SKELETAL EVIDENCE OF STRESS IN SUBADULTS: TRYING TO COME OF AGE AT GRASSHOPPER PUEBLO (ARIZONA).

Persistent Link:
http://hdl.handle.net/10150/187597
Title:
SKELETAL EVIDENCE OF STRESS IN SUBADULTS: TRYING TO COME OF AGE AT GRASSHOPPER PUEBLO (ARIZONA).
Author:
HINKES, MADELEINE JOYCE.
Issue Date:
1983
Publisher:
The University of Arizona.
Rights:
Copyright © is held by the author. Digital access to this material is made possible by the University Libraries, University of Arizona. Further transmission, reproduction or presentation (such as public display or performance) of protected items is prohibited except with permission of the author.
Abstract:
The human skeletal remains from Grasshopper Ruin, Arizona, constitute an excellent series for the study of growth and development. A total of 390 subadults, fetal through 18 years of age, have been recovered, in a mortality distribution comparable to that observed in most anthropological populations. Children are extremely sensitive to metabolic upsets during the growth process, and an individual's history of illness is often recorded in his bones and teeth. This research is concerned with reading this record and developing a picture of the biological quality of life during pueblo occupation. On the whole, incidence of skeletal stress markers is low. Just 145 children have one or more markers, indicating a low disease load for the subadult community. Based on ethnographic and clinical records of disease among Southwestern Indians, it is believed that most children without visible stress markers were victims of common and virulent gastrointestinal and upper respiratory infections. Those children with stress markers appear to have been subject to underlying morbid conditions (parasitism, dietary deficiencies) which would have intensified the effects of infectious diseases. In order to determine whether a particular sector of the community was at greater risk, the skeletal sample is partitioned into temporal and spatial groups. The impetus for this analysis derives from a long-standing archaeological research focus: the factors precipitating abandonment. Most evidence points to an environmental change and subsequent shortfall in the normal food supply. Behavioral responses to this stress have been documented, but until this research, no direct measure of the effect on pueblo inhabitants had been devised. Differences in stress marker frequency among temporal groups reveal no clear pattern. When spatial groups are analyzed, children from outliers are found to have significantly greater prevalence of Harris lines, implying a pervasive, recurring stress. These findings are interpreted in light of the unique temporal and spatial placement of outliers, and are believed to be due to a combination of factors including depletion of resources, differential access to resources, and increasing contamination of site environs.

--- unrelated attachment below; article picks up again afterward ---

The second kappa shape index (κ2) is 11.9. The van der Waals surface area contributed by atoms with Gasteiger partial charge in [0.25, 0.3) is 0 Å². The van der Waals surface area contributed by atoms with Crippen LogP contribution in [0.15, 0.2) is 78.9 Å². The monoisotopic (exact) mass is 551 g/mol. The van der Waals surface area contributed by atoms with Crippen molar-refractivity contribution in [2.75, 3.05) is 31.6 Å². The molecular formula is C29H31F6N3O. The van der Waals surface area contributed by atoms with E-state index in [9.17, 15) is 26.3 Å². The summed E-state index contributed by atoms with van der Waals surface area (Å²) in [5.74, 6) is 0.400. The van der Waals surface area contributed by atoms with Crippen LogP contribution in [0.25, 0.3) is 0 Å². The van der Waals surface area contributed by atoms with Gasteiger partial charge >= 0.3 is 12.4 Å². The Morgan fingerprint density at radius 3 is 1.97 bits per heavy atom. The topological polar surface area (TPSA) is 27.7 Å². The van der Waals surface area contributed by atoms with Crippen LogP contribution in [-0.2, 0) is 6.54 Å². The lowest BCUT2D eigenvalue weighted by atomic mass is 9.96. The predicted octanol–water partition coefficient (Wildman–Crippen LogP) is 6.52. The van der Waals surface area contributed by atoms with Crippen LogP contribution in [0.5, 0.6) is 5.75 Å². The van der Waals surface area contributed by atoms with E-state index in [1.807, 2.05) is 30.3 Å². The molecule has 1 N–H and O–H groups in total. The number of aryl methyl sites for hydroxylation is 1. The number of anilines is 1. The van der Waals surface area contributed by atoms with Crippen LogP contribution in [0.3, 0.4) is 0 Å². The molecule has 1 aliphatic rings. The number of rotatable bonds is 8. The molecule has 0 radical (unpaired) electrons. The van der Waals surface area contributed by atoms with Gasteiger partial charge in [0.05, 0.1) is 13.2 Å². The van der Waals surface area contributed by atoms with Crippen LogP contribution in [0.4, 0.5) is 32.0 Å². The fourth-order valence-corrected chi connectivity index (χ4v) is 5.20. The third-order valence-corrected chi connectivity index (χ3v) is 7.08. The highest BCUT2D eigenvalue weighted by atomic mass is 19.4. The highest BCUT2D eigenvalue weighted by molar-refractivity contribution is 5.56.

Type:
text; Dissertation-Reproduction (electronic)
Keywords:
Indians of North America -- Arizona -- Antiquities.; Grasshopper Pueblo (Ariz.) -- Antiquities.; Indians of North America -- Anthropometry -- Arizona.; Arizona -- Antiquities.
Degree Name:
Ph.D.
Degree Level:
doctoral
Degree Program:
Anthropology; Graduate College
Degree Grantor:
University of Arizona

Full metadata record

DC FieldValue Language
dc.language.isoenen_US
dc.titleSKELETAL EVIDENCE OF STRESS IN SUBADULTS: TRYING TO COME OF AGE AT GRASSHOPPER PUEBLO (ARIZONA).en_US